Children Experience Change & Transition Too!

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Our children are seated at the front of the roller coaster ride to change.  

As my son transitioned from pre-school to kindergarten, his normal was shifted.  He was leaving his friends, teachers and routines after 3 years.  Though graduating to something bigger, he vocalized that he was not ready to be a big boy in elementary school.  He simply wanted to stay in the place he had known for years.   In many circumstances, we expect children to readily adapt and move on.  But think about it...nearly everything from their little eyes is new.  Daily, they learn unfamiliar concepts and discover new things. Imagine the feelings of confusion, stress, and frustration from a child, whose brain is not yet fully developed.

Temper tantrums, whining, sad faces and more, their expressions and emotions are displayed in varying ways.  From the moment they wake, to the moment they rest, your child has experienced both change and transition.  A new toothpaste flavor, a substitute teacher, making a new friend, trying a new food, and learning a new concept, are only snapshots of what they may face in one day.  Can you imagine having no control over your schedule and no gadget to remind you of what is upcoming?  This is their world, and they rely on trusting adults to guide them, on the mountain that seems harder to climb with each step! 

Whether the change is a family death, new school,  or new sibling, here are a few things to consider as you help them transition on their change journeys:

Acknowledge that everything is OK

A safe space helps ease anxiousness. Consider using examples to verbalize that you recognize things are different.  Ask what has changed from their perspective.  Have them draw a photo of how they are feeling and what it looks like when everything is ok.  Try to remind them that you are there to talk about anything, and reassure them that everything will be ok.

Establish a routine and allow for decision making

Our children are creatures of habit who thrive on consistency. Adding a bit of autonomy allows your little person feel like a big kid in the moment.

Create a routine they can look forward to and offer them choices where available.  Perhaps your child does homework while you cook, then takes a walk, plays a game, reads a book, and off to bed.  Allow them to choose which direction to go for today’s walk, what game to play, which book to read, or which fruit or dessert option to have with dinner.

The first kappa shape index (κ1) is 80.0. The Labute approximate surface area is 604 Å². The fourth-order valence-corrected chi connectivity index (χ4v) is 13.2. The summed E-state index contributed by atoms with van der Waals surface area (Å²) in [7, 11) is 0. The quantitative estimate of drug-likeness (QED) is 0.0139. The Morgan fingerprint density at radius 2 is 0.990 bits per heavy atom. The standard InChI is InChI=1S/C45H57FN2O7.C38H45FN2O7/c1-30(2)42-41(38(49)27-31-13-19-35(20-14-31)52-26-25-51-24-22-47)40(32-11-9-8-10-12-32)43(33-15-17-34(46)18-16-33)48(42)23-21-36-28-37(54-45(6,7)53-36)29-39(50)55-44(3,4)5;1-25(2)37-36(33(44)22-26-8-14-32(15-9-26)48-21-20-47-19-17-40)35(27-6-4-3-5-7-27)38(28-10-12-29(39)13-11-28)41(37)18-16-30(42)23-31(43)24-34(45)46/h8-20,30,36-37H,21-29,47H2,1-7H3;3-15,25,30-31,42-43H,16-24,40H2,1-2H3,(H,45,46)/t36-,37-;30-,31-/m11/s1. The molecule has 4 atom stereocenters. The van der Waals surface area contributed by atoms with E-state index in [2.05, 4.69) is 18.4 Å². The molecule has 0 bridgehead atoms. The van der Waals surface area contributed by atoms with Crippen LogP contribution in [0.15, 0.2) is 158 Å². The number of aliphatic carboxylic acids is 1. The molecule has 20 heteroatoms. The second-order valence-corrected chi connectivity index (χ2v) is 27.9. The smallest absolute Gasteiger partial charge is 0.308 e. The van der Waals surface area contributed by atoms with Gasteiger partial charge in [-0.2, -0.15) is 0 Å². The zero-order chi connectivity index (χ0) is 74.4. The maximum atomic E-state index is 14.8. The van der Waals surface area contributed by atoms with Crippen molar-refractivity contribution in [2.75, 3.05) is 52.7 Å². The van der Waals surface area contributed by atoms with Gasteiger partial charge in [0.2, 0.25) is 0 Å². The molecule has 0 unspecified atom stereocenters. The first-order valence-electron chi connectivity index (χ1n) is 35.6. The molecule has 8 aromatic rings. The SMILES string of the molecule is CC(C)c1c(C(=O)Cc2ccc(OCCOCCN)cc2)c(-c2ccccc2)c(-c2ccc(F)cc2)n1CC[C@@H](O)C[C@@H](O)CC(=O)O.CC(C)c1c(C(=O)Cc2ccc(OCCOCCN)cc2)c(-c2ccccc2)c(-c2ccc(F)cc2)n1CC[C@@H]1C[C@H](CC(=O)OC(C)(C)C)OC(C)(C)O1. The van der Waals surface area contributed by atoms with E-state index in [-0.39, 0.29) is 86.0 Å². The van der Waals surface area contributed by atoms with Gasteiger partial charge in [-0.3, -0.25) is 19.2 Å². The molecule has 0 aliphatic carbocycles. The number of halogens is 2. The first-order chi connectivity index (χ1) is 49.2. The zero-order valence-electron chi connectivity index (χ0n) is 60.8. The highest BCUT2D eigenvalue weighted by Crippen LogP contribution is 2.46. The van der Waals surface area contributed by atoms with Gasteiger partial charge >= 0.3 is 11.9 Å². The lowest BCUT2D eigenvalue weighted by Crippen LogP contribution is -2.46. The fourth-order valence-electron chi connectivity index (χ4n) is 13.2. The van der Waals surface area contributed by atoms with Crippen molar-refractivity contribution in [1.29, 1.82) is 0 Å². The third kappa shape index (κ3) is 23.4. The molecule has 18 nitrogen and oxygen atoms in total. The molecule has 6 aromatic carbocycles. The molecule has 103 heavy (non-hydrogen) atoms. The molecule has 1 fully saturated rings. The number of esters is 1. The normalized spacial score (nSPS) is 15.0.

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Ask for a helper

Nothing makes your child feel more empowered than helping with a grown-up task!  Ask them to gather the ingredients for dinner, help set the table, stir the veggies, pick out a shirt for school, feed the pet, or carry a bag of groceries.

Create family time

While technology and tv-free, give your child uninterrupted time.  Consider placing cell phones and tablets in a basket before dinner and engage in talk-time to learn of everyone's day.  Perhaps a weekly family meeting will offer a forum for your child to express what they love, what makes them sad and anything they may want to alter within their routines.

Introduce change with a twist of fun

Everyone loves a little fun. Consider giving a warning that your timer is set to leave the playground in 10 minutes.  On the way home, play a round of I-Spy.  Create fun names for new foods like cool-cauliflower, jiggly-jello, momma’s-meatballs or superhero-salad.  Tell a story about how much fun it was to try the newest thing you did just the other day and ask if they would like to try it with you on Saturday.  Remember, however, that whatever promise you make for Saturday, you must keep.

Smile, Compliment and Have Fun!

Give positive feedback for something they have done well or for a great idea..  Have fun!!!!  They are your little people and are getting older by the second.  Cherish the moments and enjoy the ride!!


Lolita E. Walker is the founder of Walker & Walker Enterprises. She is a mother, process improvement specialist and change management expert.  She is the change management consultant who focuses on empowering women to truly embrace, act, and thrive in the newness of change - whatever that may be.  She who will partner with you, personally stepping through how to free your mind, manage your transitions, and embrace your change through acceptance and renewal. Her change management program results in self-discovery of the strengths that will drive your success, coaching that translates into increased communications with those depending on you, and a sustainable change map that drives clarity, confidence, ownership and action.  Learn more about her program by visiting